One of the prisoners which Cardiff University’s Innocence Project has been working with has kindly agreed to share excerpts from his personal journal which he has kept throughout the pandemic. These entries truly show the cruelty of excessive cellular confinement and the impact that this practice has on the wellbeing of prisoners.
10th August 2020: Heatwave 35 degrees plus no air. Surely this must be unsafe and life threatening.
12th August 2020: 38 degrees in cells. This is cruel treatment, absolute torture. Keeping us isolated is arbitrary and irrelevant, being locked up 22, 23 28, 48 hours is about imposing full control, full compliance.
This prisoner gave numerous examples of prisoners from different wings mixing and of officers moving between wings. By all accounts this only served to increase frustration among prisoners that their isolation in-cell was not meeting the public health concerns it was intended to address. Understandably, this mixed messaging had an increased impact on the mental health of prisoners and people were left feeling that these pandemic response measures had swiftly become about simply creating a more controlled regime in prisons.
26th December 2020: Locked up all day No Nothing, No exercise, total lockdown.
27th December 2020: We had exercise after 48 hours of being locked up. This was every spur together that’s not a prophylactic measure.
28th December 2020: We were opened after 2pm for exercise after a 27 hour lock up period.
31st December 2020: No heating, no hot water, freezing cold day.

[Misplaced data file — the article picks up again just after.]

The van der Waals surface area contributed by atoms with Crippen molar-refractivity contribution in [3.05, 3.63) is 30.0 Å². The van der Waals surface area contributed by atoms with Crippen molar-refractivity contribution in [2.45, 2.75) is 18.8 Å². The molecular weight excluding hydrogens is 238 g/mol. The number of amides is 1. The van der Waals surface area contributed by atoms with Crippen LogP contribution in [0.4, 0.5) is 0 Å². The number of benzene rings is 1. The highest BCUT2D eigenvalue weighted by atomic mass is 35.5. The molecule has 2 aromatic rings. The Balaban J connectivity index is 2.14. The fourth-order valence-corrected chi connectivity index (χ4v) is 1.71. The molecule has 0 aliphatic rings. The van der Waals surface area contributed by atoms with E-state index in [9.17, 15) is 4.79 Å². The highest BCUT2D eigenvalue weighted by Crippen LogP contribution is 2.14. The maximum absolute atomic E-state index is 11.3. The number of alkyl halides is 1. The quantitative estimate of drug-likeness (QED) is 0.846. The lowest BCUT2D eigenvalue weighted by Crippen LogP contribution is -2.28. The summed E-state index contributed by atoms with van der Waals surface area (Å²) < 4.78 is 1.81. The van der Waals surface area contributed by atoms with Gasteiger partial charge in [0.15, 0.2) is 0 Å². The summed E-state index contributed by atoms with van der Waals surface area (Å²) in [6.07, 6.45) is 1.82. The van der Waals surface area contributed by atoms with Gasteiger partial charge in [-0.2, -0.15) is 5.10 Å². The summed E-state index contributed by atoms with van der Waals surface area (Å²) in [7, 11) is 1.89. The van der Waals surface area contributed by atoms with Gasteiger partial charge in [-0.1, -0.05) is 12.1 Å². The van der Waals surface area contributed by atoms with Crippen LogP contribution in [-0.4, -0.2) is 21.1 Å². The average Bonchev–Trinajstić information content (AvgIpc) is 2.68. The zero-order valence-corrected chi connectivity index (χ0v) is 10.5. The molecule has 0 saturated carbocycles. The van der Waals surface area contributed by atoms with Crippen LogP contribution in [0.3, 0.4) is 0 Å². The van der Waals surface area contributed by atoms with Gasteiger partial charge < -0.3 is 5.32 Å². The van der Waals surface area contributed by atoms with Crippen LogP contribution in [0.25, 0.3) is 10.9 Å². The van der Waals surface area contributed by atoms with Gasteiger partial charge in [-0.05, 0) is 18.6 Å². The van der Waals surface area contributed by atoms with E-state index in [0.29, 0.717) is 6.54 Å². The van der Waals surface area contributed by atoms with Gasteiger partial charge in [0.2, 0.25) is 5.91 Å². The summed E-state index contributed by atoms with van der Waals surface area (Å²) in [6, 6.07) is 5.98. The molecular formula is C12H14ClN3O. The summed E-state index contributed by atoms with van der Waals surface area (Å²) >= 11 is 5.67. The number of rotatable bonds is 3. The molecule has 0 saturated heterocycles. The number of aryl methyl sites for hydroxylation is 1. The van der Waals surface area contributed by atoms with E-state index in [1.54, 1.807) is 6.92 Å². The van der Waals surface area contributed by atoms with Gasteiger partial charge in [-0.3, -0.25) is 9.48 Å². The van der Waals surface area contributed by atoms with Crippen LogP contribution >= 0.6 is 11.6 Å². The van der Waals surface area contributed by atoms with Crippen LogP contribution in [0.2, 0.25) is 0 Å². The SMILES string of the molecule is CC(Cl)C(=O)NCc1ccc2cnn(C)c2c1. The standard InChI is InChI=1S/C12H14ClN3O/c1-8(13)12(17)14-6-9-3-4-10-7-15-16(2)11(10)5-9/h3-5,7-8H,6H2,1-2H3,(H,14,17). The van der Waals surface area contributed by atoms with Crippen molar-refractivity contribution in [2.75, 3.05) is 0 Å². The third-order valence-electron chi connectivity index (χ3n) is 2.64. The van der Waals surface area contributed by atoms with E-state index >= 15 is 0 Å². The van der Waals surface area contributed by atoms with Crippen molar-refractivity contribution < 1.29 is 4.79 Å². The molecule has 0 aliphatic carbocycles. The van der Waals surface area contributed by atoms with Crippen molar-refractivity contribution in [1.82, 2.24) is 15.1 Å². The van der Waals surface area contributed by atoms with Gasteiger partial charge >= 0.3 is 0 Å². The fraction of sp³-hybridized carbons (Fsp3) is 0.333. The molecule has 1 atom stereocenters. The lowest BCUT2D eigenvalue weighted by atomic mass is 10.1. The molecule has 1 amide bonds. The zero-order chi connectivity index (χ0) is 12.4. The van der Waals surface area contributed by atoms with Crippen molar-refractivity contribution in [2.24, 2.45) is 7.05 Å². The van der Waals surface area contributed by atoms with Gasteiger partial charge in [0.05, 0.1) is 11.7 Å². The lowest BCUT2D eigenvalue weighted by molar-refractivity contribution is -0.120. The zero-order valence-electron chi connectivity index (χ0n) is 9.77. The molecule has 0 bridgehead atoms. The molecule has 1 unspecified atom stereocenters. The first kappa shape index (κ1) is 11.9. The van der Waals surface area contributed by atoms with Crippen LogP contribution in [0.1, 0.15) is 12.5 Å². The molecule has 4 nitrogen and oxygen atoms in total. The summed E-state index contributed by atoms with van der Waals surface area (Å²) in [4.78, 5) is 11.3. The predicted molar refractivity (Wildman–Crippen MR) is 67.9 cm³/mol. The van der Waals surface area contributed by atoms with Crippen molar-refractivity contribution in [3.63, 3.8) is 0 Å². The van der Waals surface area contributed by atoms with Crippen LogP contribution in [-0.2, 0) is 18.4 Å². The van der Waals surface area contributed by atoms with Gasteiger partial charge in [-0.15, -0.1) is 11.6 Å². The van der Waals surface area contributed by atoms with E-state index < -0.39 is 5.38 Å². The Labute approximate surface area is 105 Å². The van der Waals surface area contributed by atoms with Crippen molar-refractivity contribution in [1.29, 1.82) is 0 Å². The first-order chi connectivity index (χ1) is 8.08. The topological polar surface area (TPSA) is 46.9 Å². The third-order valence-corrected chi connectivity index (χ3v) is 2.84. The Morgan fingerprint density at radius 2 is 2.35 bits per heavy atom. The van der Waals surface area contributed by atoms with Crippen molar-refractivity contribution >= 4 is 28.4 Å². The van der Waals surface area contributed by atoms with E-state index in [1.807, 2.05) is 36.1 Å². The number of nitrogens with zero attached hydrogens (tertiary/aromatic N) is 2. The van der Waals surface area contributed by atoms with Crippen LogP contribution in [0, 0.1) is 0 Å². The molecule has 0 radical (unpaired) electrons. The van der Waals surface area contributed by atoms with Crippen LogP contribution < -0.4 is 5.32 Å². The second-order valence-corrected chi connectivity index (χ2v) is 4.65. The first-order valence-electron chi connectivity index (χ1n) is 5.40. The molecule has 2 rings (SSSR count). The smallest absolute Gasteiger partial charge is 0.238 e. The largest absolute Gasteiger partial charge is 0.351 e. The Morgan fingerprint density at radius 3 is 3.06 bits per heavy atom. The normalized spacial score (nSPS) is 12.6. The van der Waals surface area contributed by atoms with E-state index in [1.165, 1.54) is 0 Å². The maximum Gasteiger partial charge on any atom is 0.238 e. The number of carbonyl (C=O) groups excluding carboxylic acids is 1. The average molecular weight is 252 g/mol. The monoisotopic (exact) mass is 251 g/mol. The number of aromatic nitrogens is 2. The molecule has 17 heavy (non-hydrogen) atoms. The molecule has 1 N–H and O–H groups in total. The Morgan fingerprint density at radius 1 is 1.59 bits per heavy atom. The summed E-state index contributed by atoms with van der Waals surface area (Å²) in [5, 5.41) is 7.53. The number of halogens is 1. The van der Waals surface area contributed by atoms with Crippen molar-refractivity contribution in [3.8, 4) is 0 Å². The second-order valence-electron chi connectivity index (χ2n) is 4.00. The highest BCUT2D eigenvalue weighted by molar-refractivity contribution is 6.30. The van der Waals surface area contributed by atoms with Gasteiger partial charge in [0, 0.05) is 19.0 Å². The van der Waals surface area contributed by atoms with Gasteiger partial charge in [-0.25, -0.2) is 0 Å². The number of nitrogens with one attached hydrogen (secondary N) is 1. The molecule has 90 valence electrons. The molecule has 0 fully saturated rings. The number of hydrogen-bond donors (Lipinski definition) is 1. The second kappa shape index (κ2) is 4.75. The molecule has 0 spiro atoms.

In November 2020, visits to prisons were once again stopped as cases of Covid-19 were increasing in the community. The Justice Inspectorate report (Feb 2021) notes that many prisoners were offered just a single 30min video call to family once a month and that there were regular reports of this being missed due to technical issues.
Throughout the winter of 2020, the minimal out of cell time that prisoners accessed was predominantly for the sole activity of outdoor exercise (as noted in the Justice Inspectorate report). The Met Office reports for the month show a particularly wet, and in parts snowy, December yet the prisoner we spoke with was still desperate for this outdoor time as it was preferable to the only alternative: remaining in-cell.
May 2021: Mr M was 51 appeared fit and strong. For a few days he kept telling staff and healthcare that he could not breath. They gave him Ibruprofen. As far as I know he did not see a doctor until he died.
June 2021: This year has been worse. I could carry on writing about this torture for days.
Day 492: This has been a time of abject torture, ill health, Death and No Hope.
1st August 2021: This weekend we are being forced to suffer barely half an hour exercise per day, this in no way mirrors the easing of covid restrictions in ordinary society.
As this prisoner notes, the summer of 2021 saw a relaxing of restrictions across the UK and a return to routine procedures in British hospitals. Yet the harsh and excessive use of cellular confinement continued in prisons. This continues to cause concern for prisoners, professionals and activists that what we are seeing is the start of a regime change for UK prisons where this cruel and inhuman practice becomes the norm.
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